In the end it comes down to micro-finance and not global risk. Global risk is meant for major banks and, sadly, it works very well. Which is why, during the sub-prime crisis, the ones to falter were not the original lenders but those who had bought up the risk. Imagine what would have happened if Freddie Mac had folded. As on August 2007, the company had held USD 120 billion in sub-prime loans, 12% of its total portfolio. As the crisis loomed overhead, the company predicted USD 1-5 billion in write-offs which later ballooned to USD 12 billion and stayed there. If sub-prime mortgages, mortgages that offer the poorer off, and therefore less credit-worthy, citizens a chance to own a home, are so bad then how come Freddie Mac survived? Having to write off 10% of loans is deadly and banks have been known to buckle under much less severe crunches.
Freddie Mac bundled sub-prime mortgages together and sold them as AAA mortgage backed credit derivatives. In plain English, it repackaged the risk and sold it to investment banks for a slightly higher interest. After selling the bundle if a certain (critical) number of loans defaulted from that bundle, the loss would be borne by the institution which had bought the bundle. In the meanwhile, Freddie Mac had to keep paying a certain amount of money to the buyer depending on the notional risk of holding the bundle.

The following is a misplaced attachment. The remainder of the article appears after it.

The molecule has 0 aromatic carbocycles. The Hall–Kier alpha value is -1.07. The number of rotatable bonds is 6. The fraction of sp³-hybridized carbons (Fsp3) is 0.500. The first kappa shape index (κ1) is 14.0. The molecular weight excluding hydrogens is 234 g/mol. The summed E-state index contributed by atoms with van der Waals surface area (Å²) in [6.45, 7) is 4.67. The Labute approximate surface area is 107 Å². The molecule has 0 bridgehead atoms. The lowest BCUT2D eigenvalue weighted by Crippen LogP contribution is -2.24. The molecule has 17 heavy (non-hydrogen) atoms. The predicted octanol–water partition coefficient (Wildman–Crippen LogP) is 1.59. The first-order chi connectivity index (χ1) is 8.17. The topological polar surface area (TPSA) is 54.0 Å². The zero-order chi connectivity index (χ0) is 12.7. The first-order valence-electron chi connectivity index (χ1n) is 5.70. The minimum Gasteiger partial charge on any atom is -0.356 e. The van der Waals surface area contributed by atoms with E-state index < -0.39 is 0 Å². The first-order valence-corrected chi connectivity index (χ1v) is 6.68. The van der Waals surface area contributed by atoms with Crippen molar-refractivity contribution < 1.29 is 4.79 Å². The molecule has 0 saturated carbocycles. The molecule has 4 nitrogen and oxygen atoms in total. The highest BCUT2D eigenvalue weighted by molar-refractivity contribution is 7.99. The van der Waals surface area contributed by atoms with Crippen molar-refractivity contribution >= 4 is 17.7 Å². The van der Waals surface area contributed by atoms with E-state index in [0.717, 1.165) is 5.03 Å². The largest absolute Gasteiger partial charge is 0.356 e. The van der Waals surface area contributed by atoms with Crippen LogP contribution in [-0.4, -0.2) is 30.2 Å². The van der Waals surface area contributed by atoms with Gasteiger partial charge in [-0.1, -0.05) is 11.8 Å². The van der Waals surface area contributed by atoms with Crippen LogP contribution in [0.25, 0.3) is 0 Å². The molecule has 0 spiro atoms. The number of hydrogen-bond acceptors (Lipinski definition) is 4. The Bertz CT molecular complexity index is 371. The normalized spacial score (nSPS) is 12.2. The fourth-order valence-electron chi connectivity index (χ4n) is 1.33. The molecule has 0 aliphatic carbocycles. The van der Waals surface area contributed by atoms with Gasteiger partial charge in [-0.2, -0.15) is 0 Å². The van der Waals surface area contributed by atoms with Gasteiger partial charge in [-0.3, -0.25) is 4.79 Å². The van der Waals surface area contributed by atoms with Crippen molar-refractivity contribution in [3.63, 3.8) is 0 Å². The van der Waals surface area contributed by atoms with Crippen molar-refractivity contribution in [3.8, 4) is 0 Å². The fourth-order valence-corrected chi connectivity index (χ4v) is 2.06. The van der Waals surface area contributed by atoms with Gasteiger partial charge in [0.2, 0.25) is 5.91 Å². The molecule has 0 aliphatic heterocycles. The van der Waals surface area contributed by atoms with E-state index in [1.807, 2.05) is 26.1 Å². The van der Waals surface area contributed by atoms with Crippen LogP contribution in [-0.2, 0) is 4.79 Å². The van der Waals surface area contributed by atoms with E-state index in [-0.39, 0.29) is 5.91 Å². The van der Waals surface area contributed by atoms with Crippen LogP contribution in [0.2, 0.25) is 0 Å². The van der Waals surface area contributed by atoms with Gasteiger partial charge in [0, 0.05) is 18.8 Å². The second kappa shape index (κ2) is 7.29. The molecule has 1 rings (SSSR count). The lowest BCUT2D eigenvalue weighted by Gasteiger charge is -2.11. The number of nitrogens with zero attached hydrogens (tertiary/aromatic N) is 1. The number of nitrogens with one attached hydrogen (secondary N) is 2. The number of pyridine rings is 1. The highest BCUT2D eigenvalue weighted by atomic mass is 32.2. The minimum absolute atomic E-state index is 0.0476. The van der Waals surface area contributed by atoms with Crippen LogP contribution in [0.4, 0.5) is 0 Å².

Advantage #1: What is important here is that it sold them as AAA rating credits, which is the safest rating (lowest risk). Any one of the mortgages in the bundle would not have qualified for the high rating individually, but since there were many eggs and many baskets within the credit derivative, it was a much safer bet, when it was made. It made high rollers** want to buy that risk, which in turn gave Freddie Mac the ability to finance more loans, now that the risk was off its shoulders.